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Gyne Robot Surg > Volume 5(1); 2024 > Article
Kim: Robotic surgery: Still competing with laparoscopic surgery?
One of the most important improvements in minimally invasive gynecological surgery has been the introduction of robotic surgery.
Since robotic hysterectomy was first reported in 2002 [1]. Robotic surgery has a large share in most areas of gynecological surgery due to its many advantages such as learning curve and precision, and its use is accelerating [2,3]. There are many studies showing that robot is more advantageous than laparoscopic surgery in obese patients and patients with high surgical difficulty [4-6].
Robotic surgery also has some disadvantages. The biggest problems are longer surgical times and higher costs. [7-9] Of course, docking time can be reduced with a lot of experience, but the increase in cost has still not been resolved in many countries. For hysterectomy, the average cost of robotic surgery is 1.5 to 3 times higher than the average cost of laparoscopic surgery [10]. The purchase cost of robotic devices, maintenance costs, and consumable costs per case are the three main reasons for the increase in the cost of robotic procedures. However, it is believed that an increase in frequency of use and a decrease in equipment production costs may reduce the average cost in the long run.
There have been two debates related to robotic gynecologic surgery in Korea.
First, in many papers to date, most of the conclusions are that robotic surgery is better than laparoscopy when looking at surgical indicators, but that there is no significant difference. The conclusion of most papers was like “surgical outcomes of robotic and laparoscopic hysterectomy were comparable in terms of EBL, first gas discharge and hospital stay. Operation time was longer for robotic hysterectomy.” If so, some gynecological surgeons could wonder whether, considering the cost, they should recommend laparoscopic rather than robotic surgery to the patients, especially for very simple gynecological surgeries such as BSO. Even some patients are complaining that hospitals recommend robotic surgery to make money.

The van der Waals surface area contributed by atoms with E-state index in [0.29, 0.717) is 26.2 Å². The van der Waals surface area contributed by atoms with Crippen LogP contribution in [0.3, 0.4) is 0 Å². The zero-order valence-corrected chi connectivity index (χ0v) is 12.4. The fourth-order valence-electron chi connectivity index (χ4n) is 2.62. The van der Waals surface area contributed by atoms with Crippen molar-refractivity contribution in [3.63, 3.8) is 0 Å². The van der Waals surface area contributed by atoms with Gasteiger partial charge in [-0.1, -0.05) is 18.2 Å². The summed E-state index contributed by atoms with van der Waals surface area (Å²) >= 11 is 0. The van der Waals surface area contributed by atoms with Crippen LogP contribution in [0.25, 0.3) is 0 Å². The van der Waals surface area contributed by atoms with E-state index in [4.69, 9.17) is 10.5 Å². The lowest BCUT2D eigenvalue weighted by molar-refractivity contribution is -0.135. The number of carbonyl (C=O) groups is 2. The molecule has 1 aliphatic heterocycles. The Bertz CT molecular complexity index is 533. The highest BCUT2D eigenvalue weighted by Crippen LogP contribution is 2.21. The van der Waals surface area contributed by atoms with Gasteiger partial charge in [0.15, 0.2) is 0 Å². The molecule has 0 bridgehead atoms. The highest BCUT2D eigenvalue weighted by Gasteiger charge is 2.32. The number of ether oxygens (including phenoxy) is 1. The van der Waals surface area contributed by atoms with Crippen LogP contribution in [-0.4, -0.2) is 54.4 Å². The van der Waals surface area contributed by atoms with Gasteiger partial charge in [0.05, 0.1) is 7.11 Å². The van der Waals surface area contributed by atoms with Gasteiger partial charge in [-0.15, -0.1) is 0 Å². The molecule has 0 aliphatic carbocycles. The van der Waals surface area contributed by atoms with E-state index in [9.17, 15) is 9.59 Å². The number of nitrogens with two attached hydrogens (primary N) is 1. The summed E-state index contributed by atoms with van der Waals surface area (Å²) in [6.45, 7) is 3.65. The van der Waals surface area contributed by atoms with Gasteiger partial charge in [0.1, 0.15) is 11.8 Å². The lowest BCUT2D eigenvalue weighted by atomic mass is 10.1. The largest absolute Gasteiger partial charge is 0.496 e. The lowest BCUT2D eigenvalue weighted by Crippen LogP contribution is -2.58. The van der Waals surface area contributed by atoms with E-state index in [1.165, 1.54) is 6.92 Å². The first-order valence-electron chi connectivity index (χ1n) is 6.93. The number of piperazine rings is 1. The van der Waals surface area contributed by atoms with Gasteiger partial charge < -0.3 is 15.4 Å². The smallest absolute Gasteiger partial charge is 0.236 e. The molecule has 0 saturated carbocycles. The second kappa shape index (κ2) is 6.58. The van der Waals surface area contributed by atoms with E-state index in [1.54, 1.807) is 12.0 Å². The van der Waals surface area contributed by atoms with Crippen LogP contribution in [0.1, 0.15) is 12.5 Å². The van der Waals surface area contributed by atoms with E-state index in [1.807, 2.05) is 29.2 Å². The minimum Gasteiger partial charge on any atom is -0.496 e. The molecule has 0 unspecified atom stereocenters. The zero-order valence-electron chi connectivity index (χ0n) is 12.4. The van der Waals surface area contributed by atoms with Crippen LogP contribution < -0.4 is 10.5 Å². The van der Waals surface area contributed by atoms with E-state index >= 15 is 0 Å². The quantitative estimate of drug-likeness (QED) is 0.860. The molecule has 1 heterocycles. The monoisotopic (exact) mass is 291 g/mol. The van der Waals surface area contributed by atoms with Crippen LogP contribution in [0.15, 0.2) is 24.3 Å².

Second, it is a hybrid surgery that involves both robotic and laparoscopic surgery. For example, in the case of uterine myomectomy, the myoma is removed through laparoscopic surgery, and the uterine suture is performed by a robot. There are some desirable aspects of both surgeries in terms of taking advantage of both and minimizing their disadvantages. However, because the cost difference between the two surgeries is very large, there may be a tendency to prefer hybrid surgery even though laparoscopic surgery is possible. In particular, operators with little experience in robotic surgery tend to perform most surgeries laparoscopically and use robots to a minimum.
These debates come usually from unexperienced robotic surgeon. As experience with robotic surgery increases, surgeons’ eyes open to the many advantages of robots, and they confidently recommend robotic surgery to patients.
To solve these problems, the Korean Society of Robotic Gynecology Surgery (SKRGS) has developed and is implementing a proctoring system that matches the beginners and experts in robotic surgery and plans to introduce a robot certificate. Also, we plan to actively promote the benefits of robotic surgery to patients.
I hope all gynecologists who love robotic surgery can perform happy surgeries.


Conflict of interest

No potential conflict of interest relevant to this article was reported.


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